Wineskins Without Wine

My family and I were honored to attend the closing Mass yesterday for the Fortnight for Freedom, at the Basilica of the National Shrine of the Immaculate Conception in Washington DC.

Archbishop Charles Chaput of Philadelphia delivered an important homily on the meaning and purpose of religious freedom.

One of his central points was that religious freedom is not an end in itself. It exists to allow people the freedom to be disciples of Christ. Religious freedom without us letting Christ reign in our lives is wasted–it is, as I would summarize it, wineskins without wine.

Most people might take this point to suggest that what we really need to do is not protect legal freedoms, but pursue conversion of hearts. But I think the Archbishop’s point leads to a very different conclusion.

There is a trend, especially among Catholic critics of religious freedom, suggesting that at most religious freedom should include church institutions. This makes no sense. Allowing the Church to preach is pointless if the laity have no freedom to listen and follow. Religious freedom must include the right of all believers to live according to Christian truth.

If religious freedom is limited to Sundays and soup kitchens, believers would be prohibited from letting Christ be the Lord of every aspect of their entire lives: in their families, their work, their communities. This would empty the purpose of the church’s activities, which is to cause Christ to dwell in the everyday lives of people.

Archbishop Chaput is absolutely correct that religious freedom means nothing without discipleship. For that reason, religious freedom cannot merely belong to magisterial organizations. Religious freedom must protect believers from government mandates forcing them to violate the commands of Christ in their daily lives.

The need for discipleship means that we must seek conversion and cannot merely lobby for religious freedom. But it also means that we can’t define religious freedom as mere preaching and volunteerism. If people are not free to follow Christ in their lives, even the magisterium’s laudible activities would fall short of the Gospel’s power.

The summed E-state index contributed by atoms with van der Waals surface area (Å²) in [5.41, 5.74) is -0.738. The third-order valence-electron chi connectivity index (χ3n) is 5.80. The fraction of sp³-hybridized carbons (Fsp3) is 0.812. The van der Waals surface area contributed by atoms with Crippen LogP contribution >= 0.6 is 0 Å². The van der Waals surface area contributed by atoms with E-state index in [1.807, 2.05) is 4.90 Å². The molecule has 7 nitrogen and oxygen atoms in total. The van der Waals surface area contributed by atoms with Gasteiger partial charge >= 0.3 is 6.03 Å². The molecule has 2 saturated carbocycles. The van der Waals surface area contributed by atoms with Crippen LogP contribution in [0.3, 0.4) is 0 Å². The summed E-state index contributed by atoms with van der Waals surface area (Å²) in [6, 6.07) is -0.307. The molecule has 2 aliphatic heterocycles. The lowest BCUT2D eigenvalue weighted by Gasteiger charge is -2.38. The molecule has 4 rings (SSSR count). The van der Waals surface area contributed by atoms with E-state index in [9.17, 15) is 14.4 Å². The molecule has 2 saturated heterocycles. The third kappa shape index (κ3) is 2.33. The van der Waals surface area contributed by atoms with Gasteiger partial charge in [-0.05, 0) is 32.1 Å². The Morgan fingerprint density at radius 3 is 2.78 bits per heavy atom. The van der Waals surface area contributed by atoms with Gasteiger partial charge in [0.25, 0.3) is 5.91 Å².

As Pope Benedict told Catholics of the United States from the same dais where Archbishop Chaput spoke yesterday: “Is it consistent to profess our beliefs in church on Sunday, and then during the week to promote business practices or medical procedures contrary to those beliefs? . . . Only when their faith permeates every aspect of their lives do Christians become truly open to the transforming power of the Gospel.”

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4 thoughts on “Wineskins Without Wine

  1. Stephen says:

    I find it terribly disheartening that the bishops can advocate for denial of freedoms to gay Americans and claim that they are somehow fighting for freedom. It’s not the case and it appears hypocritical to even the most casual observer. You can’t wage a war against gay Americans for decades and then be surprised when the government tries to take away yours. Wake up and do what Jesus taught, treat others the way that you wish to be treated and be an example.

    1. Mary says:

      Um….dude,what do you mean by “wage war against gay Americans for decades”? Gays are not being fined if they want to engage in homosexual activity, but the religious organizations will be if they follow their conscience and decline to fund abortifacient activity. Freedom of religion is guaranteed by the constitution–and although freedom to engage in whatever sexual activity one desires is not guaranteed,no one is trying to fine people for their sexual orientation. Stick to the theme at hand.

    2. Joe M says:

      Stephen. Gay Americans live under the exact same laws that everyone else does. Their freedom is the same. And the bishops aren’t waging a war against gay Americans. They are waging a war FOR them.

  2. BergenNJman says:

    I have attended many Holy Day Masses at the Shrine, as well as watched this Mass on EWTN. I have never seen so many priest concelabrate, as well as people attend. I spent the morning in prayer before the Mass, and then was awed by the experience.

    It all made me think about what a comfort the Mass is. We, and our opponents, will be out there in the public square to educate and inform on our viewpoints. However, we Catholics are intense, but a lot less angry. We have the Mass, and prayer before the Almighty, to temper our anger, and elevate us to a higher level of power.

    I saw power and devotion in this Mass. We are strong.

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